c. How does God view the lack of justice caused by sin, and what is His solution? Isaiah 59:15, 16.
“In Eden, man fell from his high estate and through transgression became subject to death. It was seen in heaven that human beings were perishing, and the compassion of God was stirred. At infinite cost He devised a means of relief. . . . There was no hope for the transgressor except through Christ.”—Testimonies, vol. 8, p. 25.
4. ATONEMENT BY BLOOD
a. What plan had God devised in advance to rescue fallen humanity, and why was it necessary? Job 33:24; Genesis 3:17–21.
“The Godhead was stirred with pity for the race, and the Father, the Son, and the Holy Spirit gave Themselves to the working out of the plan of redemption. In order fully to carry out this plan, it was decided that Christ, the only-begotten Son of God, should give Himself an offering for sin.”—Counsels on Health, p. 222.
“As Adam’s transgression had brought wretchedness and death, so the sacrifice of Christ would bring life and immortality.”—Patriarchs and Prophets, pp. 66, 67.
b. What system was given to symbolize the sacrifice of Christ? Genesis 4:4; Leviticus 17:11.
“The sacrificial offerings were ordained by God to be to man a perpetual reminder and a penitential acknowledgment of his sin and a confession of his faith in the promised Redeemer. They were intended to impress upon the fallen race the solemn truth that it was sin that caused death. To Adam, the offering of the first sacrifice was a most painful ceremony. His hand must be raised to take life, which only God could give. It was the first time he had ever witnessed death, and he knew that had he been obedient to God, there would have been no death of man or beast. As he slew the innocent victim, he trembled at the thought that his sin must shed the blood of the spotless Lamb of God.”—Ibid., p. 68.
“Without the shedding of blood there could be no remission of sin; and [the children of Adam] were to show their faith in the blood of Christ as the promised atonement by offering the firstlings of the flock in sacrifice.”—Ibid., p. 71.
“The blood of the Son of God was symbolized by the blood of the slain victim, and God would have clear and definite ideas preserved between the sacred and the common. Blood was sacred, inasmuch as through the shedding of the blood of the Son of God alone could there be atonement for sin.”—God’s Amazing Grace, p. 55.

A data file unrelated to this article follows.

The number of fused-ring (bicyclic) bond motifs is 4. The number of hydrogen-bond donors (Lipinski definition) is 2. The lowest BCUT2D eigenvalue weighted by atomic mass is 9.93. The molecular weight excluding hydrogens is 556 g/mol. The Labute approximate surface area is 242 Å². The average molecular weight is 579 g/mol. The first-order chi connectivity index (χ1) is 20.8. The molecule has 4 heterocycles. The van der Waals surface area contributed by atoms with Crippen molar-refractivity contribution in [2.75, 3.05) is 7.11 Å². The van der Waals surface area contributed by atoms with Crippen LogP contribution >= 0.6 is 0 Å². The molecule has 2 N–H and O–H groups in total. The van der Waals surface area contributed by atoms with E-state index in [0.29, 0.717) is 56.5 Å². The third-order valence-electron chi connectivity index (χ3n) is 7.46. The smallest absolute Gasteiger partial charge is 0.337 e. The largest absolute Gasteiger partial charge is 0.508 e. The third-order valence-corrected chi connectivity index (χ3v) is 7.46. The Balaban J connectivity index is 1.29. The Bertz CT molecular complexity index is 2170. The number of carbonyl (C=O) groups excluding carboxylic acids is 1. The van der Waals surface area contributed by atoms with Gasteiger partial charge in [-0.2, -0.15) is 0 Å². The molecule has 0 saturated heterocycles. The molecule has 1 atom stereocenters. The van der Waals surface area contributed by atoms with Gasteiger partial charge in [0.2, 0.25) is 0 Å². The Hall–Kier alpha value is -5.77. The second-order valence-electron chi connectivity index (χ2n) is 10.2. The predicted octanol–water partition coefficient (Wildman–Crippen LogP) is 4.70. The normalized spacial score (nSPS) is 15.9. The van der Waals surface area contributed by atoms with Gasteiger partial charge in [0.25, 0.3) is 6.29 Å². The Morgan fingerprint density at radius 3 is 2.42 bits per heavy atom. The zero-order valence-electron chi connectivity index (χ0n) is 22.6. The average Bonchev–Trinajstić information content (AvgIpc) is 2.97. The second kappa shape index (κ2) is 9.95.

5. GRATITUDE FOR GOD’S PROVISION
a. What should we realize about the atonement made in our behalf, and how should we respond to it? Hebrews 9:22; Romans 5:8–11.
“Jesus is our atoning sacrifice. We can make no atonement for ourselves, but by faith we can accept the atonement that has been made.”—Selected Messages, bk. 1, pp. 321, 322.
“As one is drawn to behold Jesus uplifted on the cross, he discerns the sinfulness of humanity. He sees that it is sin which scourged and crucified the Lord of glory. He sees that, while he has been loved with unspeakable tenderness, his life has been a continual scene of ingratitude and rebellion. He has forsaken his best Friend and abused heaven’s most precious gift. He has crucified to himself the Son of God afresh and pierced anew that bleeding and stricken heart. He is separated from God by a gulf of sin that is broad and black and deep, and he mourns in brokenness of heart. . . .
“God reveals to us our guilt that we may flee to Christ, and through Him be set free from the bondage of sin, and rejoice in the liberty of the sons of God. In true contrition we may come to the foot of the cross, and there leave our burdens.”—Thoughts from the Mount of Blessing, pp. 9, 10.
“The salvation of human beings is a vast enterprise, that calls into action every attribute of the divine nature. The Father, the Son, and the Holy Spirit have pledged themselves to make God’s children more than conquerors through Him that loved them. The Lord is gracious and long-suffering, not willing that any should perish. He has provided power to enable us to be overcomers.”—The Review and Herald, January 27, 1903.
PERSONAL REVIEW QUESTIONS
1. Name some of the best features of the Eden lifestyle.
2. Why does God test our faithfulness and devotion in seemingly small ways?
3. Why is it wrong to blame God and others for the sins in our life?
4. Describe the depth of Christ’s sacrifice in our behalf.
5. How should I respond to the atonement made by Jesus on the cross?